In terms of the story, like I said, it just never comes together well. Visually, it’s pretty clear that Bayer knows how make a stunning movie. “Nightmare” is excellent in how the shots are made and how, as the film progresses, the real world and the dream world start to overlap. However, the story never compares to Bayer’s high sense of style. I was impressed on how they were able to expand the creepiness of the Krueger character by showing him and how he engaged with the children when they were young, but as older teens, their quest for the truth really falls flat. Maybe it’s the way the parents’ and the teenagers’ plights come to a head. Maybe it’s the choppiness of the story. Maybe it’s the fact that it’s just not scary. I’m not sure. But I am sure that, as a horror movie, this film under delivers.

For me, the biggest disappointment was that the nightmares don’t get cool until the third act. They are all basic retreads from past “Nightmare” films and the dream world isn’t really explored until near the end. Lots of potential not tapped. Plus, it’s just not scary. Sure it’s full of the jumpy, quick scare moments, but that’s not sustainable. One jump does not equal fear and after a while you just know when, how and where the scare will be. Predictable is probably the nicest word I can use.

And yet even after all of that, the question that everyone wants to know the answer to … how was Freddy? Jackie Earle Haley (“The Watchmen” and “Shutter Island”) does pretty well as Krueger. While there is sure to be some debate as to how his Krueger measures up to Robert Englund’s original, I liked him. Of course, he’s a different kind of Freddy and that is where most of the debate will turn. Haley is able to push the creep factor but, instead of being as psychotic as the original, he reserves himself a little more and relishes in the power he holds over the teenagers. However, like the film itself, he never really is able to show his real potential until the near end. Which is a shame because that was where I really enjoyed his portrayal. Like I said, people will either love him or hate him, but it’s going to be very hard when the other guy has so many hours of film behind him.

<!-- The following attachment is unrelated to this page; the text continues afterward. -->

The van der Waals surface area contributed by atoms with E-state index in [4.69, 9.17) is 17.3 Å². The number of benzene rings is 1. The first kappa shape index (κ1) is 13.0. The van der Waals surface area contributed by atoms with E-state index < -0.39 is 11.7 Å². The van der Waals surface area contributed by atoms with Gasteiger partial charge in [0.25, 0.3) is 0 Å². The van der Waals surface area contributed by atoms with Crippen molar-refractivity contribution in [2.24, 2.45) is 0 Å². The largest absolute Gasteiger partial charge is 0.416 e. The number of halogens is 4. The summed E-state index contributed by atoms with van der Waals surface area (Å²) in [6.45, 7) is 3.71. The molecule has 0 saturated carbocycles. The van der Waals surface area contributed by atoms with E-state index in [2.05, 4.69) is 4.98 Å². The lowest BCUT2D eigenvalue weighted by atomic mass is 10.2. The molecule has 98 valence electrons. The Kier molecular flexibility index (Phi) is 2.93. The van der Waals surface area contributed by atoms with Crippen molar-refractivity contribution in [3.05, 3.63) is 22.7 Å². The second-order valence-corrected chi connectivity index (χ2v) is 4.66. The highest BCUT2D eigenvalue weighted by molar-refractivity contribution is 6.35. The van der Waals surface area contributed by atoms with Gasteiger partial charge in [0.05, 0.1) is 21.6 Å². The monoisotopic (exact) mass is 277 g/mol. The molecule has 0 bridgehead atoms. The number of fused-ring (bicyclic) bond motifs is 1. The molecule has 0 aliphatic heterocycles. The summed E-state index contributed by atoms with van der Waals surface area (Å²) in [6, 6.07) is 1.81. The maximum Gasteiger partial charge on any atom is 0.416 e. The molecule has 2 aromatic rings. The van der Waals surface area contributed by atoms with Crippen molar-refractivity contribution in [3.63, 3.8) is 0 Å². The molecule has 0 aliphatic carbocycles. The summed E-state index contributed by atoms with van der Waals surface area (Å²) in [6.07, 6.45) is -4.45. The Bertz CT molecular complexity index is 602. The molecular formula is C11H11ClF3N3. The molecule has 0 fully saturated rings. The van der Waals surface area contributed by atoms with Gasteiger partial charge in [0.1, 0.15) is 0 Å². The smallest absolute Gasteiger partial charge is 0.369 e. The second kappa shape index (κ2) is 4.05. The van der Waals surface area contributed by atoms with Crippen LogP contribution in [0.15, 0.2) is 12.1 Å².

The filmmakers did make one big mistake with the Freddy character though and in the end, really underwhelms the movie. They show him way too much. I don’t mean that they have him in too many scenes. They show too much of him – his whole body and face way too early and way too many times. Let me explain. If you go back and watch the original, Freddy is in the shadows for most of the film and you never get a perfect view of his face. We can tell what he’s wearing and all, but that was part of his power. Of course this was probably because of make-up issues back in 1984, but it made his character more of a mystery in that first film. As a restarting point in this new version, they just show all the goods right away and all the mystery is lost. Maybe this was because they were afraid fans would make fun of the new make-up. Who knows, but for me at least, it took some of that good old-fashioned fear out of the mix.

Overall … eh. It’s a well-made movie and the younger movie watchers in the audience seemed to have fun jumping at all the right parts, but bad storytelling, underachieving acting and not enough scare makes this a one and done for me.

Let’s hope the sequel is a little better. Maybe by then the filmmakers will brush up on the term scary, watch “Silence of the Lambs” and see what less than 20 minutes of fear can do to an audience.

2 out 5 doses of No-Doze.